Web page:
Have you ever dreamed of exploring rural India and making a difference?  United for Hope is an international nonprofit that offers intrepid travelers the opportunity to discover the real India through their social tourism venture in Tirmasahun, India. Alongside their development work in education, social entrepreneurship and community programs, United for Hope’s social tourism is helping to truly transform the lives of both the villagers and the travelers who meet them.

Strategically located less than 30 minutes away from the popular tourist destination of Kushinagar (a famous Buddhist pilgrimage site) in the Uttar Pradesh region of India near Nepal is the tranquil village of Tirmasahun. Here tourists can enjoy the comforts of a guesthouse or do a day trip to the village through United for Hope’s social tourism program. This unique program is pioneering sustainable development and tourism in one of India’s poorest regions. During each visit, travelers will be able to embrace village life, enjoy a delicious home-cooked meal and experience meaningful cultural exchange, while also nurturing positive environmental and social impact in the community.  The impact of these visits is powerful, creating a socioeconomic ripple effect throughout the entire community while also affording travelers a magical glimpse into rural Indian life.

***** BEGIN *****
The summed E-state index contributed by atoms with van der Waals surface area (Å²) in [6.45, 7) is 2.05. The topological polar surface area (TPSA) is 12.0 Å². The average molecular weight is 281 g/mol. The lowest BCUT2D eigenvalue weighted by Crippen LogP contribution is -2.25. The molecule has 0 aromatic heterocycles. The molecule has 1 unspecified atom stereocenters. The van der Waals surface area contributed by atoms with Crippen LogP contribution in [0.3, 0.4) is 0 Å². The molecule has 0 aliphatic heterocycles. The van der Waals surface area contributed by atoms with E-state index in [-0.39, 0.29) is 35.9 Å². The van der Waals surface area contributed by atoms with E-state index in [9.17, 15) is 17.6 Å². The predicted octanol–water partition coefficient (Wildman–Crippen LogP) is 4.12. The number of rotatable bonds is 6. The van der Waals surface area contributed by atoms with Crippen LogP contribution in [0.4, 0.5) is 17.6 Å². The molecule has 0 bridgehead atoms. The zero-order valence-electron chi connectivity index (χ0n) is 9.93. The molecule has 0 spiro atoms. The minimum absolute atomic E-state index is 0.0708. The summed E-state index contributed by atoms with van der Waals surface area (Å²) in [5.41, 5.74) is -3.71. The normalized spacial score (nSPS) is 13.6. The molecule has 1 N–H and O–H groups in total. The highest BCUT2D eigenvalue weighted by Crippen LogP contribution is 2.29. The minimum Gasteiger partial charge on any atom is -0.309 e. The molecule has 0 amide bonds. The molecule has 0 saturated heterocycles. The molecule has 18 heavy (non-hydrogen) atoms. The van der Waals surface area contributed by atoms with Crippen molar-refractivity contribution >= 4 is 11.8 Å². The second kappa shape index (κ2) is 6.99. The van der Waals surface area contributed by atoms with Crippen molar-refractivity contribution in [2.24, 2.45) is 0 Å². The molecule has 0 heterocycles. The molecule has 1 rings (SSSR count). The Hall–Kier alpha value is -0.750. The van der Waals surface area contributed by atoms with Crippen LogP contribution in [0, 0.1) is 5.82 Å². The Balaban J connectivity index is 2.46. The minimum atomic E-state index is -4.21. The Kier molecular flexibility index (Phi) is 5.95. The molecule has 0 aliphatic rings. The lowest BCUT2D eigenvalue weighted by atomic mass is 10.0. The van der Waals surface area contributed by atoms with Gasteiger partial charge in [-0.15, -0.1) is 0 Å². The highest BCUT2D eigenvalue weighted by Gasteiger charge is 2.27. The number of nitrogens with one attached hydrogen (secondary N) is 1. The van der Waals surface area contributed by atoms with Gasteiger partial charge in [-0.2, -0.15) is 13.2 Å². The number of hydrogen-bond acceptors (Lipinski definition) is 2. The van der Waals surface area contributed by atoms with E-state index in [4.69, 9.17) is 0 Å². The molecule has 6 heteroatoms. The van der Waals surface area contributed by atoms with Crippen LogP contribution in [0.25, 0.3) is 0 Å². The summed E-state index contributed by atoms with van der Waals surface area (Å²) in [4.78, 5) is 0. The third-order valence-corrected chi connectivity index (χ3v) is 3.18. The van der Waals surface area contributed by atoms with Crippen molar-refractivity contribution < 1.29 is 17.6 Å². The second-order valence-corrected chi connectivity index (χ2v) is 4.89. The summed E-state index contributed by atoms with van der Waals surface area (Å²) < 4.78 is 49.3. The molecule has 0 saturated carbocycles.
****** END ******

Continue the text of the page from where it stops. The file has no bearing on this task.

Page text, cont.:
I had the opportunity to interview United for Hope about their sustainable tourism project and here is what they had to say.

Tell me more about United for Hope.  

United for Hope was founded by Tara McCartney in 2014 and is a registered tax-deductible NGO in Germany, France, India and the USA. Motivated by her love for development work and certainty that she has the skills to drive real change in rural India, Tara quit her corporate career to found United for Hope. The organisation launched its first pilot Smart Village in Tirmasahun, Kushinagar district (UP) in 2014. Just like in other areas of the world, rural populations here face a complex web of challenges: access to health, education and energy, income generation, lack of infrastructure, corruption, and bad governance. These aspects are all inter-connected and cannot be addressed separately. For this reason, after a process of testing, improving and learning, we developed a structured approach which aims to tackle all these issues.

Tell me a little more about Tara’s background.

Tara McCartney is an ex-corporate manager turned social entrepreneur with multiple projects and companies based out of India. From basic services for the rural poor such as water, solar energy and clean cooking stoves via her non-profit United for Hope and its partner for-profit, Shakti Empowerment Solutions to sustainable farming and dignified working conditions for farm labours via Grow Good Farms to ethical textile production for European retailers through her full service agency, Fairfactia, Tara has an in-depth knowledge of the challenges and the opportunities of social entrepreneurship in India. She has extensive experience in holding workshops, giving presentations, contributing to panel discussions and speaking to the media. Tara also works as a consultant for other international agencies.